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Enquiries: 023 8083 4242 | Closed: Fridays
Open: Mon-Thurs 10am-3pm (Last entry 2.15pm) | Sat-Sun 10am-5pm (Last entry 4.15pm)

Enquiries: 023 8083 4242Closed: Fridays | Open: Mon-Thurs 10am-3pm (Last entry 2.15pm) | Sat-Sun 10am-4pm (Last entry 3.15pm)

History of Tudor House

Tudor House and Garden has a fascinating history and provides us with rich insight into the lives of people in Southampton over the last 800 years. This is perhaps best demonstrated by its respective owners, the lives of whom are all well documented, but described in brief on this page.

John Wytegod
Owner of Tudor House from 1348-1369

John Wytegod was a wealthy merchant and Mayor. He owned the part of the property known as King John’s Palace as well as other properties nearby. Blue Anchor Lane, which runs alongside Tudor House, was originally called Wytegod’s Lane.

In 1338 Southampton had been attacked by French and Genoese raiders who wreaked death and destruction in the town. 20 years later, it was struck by the Black Death, causing further widespread death and misery. When calm returned, merchants began to arrive from foreign lands bringing wine to sell and buying goods to take back, especially wool. The river ran very close to King John’s Palace and ships and boats could moor here for loading and unloading.

King John’s Palace originally featured fine, large windows looking out over the river. However, when the town wall was built in 1360 to protect Southampton after the raids, these were bricked up for security and some converted to arrow slits.

Walter and Jane William
Owners of Tudor House in the late 15th Century

Walter William, a merchant also known as Watkyn William, inherited Tudor House from his father. Like many other Southampton traders he sent wool and cloth by ship to many countries and imported salt, wine, leather, oil, fish and many other luxury goods including woad – used for dyeing clothes.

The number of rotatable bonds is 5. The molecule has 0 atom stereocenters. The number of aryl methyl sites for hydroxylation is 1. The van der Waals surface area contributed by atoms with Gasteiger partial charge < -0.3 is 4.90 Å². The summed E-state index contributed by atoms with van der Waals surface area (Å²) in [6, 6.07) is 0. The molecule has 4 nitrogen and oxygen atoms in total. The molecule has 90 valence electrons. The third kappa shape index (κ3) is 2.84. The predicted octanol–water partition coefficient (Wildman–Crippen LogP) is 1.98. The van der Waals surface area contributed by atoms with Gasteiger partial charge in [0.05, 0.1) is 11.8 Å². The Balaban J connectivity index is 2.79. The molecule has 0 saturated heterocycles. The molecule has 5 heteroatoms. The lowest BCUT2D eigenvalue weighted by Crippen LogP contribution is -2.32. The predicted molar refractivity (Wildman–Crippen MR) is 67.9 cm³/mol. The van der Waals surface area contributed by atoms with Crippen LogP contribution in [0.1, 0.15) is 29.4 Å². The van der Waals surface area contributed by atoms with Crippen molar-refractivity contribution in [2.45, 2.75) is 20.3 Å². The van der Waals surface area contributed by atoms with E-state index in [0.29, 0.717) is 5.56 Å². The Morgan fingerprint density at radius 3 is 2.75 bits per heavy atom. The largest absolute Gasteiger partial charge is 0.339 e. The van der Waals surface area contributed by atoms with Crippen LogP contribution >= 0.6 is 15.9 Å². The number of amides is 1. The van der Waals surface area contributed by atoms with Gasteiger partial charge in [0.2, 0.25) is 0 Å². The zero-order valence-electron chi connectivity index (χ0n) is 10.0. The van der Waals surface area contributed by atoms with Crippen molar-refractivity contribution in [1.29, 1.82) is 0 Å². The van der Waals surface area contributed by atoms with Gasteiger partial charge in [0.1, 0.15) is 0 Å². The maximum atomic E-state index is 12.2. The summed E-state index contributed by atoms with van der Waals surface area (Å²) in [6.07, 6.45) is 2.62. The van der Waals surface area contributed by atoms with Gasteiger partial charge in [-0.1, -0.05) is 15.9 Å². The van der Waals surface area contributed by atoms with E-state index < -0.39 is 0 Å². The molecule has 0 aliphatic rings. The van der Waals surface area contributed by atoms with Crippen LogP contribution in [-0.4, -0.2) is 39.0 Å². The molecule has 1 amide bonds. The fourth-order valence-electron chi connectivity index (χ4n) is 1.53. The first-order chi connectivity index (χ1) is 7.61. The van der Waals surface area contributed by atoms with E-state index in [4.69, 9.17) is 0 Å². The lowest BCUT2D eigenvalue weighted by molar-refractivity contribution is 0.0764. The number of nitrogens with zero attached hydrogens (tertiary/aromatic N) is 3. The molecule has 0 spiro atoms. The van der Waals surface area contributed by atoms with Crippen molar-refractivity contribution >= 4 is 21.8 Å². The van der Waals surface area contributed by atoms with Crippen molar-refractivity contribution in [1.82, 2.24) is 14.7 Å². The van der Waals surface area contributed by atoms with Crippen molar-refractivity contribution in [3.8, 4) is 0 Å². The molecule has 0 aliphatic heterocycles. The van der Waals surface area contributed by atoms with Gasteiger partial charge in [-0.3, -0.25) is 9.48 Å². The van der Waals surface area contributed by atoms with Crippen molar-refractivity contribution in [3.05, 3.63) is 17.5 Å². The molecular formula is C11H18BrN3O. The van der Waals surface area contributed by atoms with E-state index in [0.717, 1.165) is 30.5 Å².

Becoming Sheriff, and in 1483 Mayor of Southampton, William was involved in a plot against King Richard III, to the extent where some said that he may have been responsible for killing the two young princes in the Tower of London. He was labeled a traitor and to avoid persecution and punishment fled to Beaulieu Abbey where he sought sanctuary. He died shortly afterwards.

The Battle of Bosworth Field in I485 saw Richard defeated by Henry Tudor and killed in battle. The new King – Henry VII – pardoned William’s fellow traitors from Southampton and rewarded them with important positions in the town. William’s wife Jane became the wealthy owner of Tudor House, later marrying Sir John Dawtrey. It was through this union that the house came into the Dawtrey family.

Sir John Dawtrey
Owner of Tudor House from 1491 – 1518

th-dawtreyComing from a wealthy family in Petworth, Sussex, Sir John Dawtrey moved to Southampton to become the Overseer of the Port of Southampton and Collector of the King’s Customs (any cart entering or leaving the town through the Bargate paid a toll according to the goods being carried). Dawtrey was also a major landowner and merchant, an MP and Sheriff. He was also responsible for maintaining the town’s great defensive wall and ditch in good repair.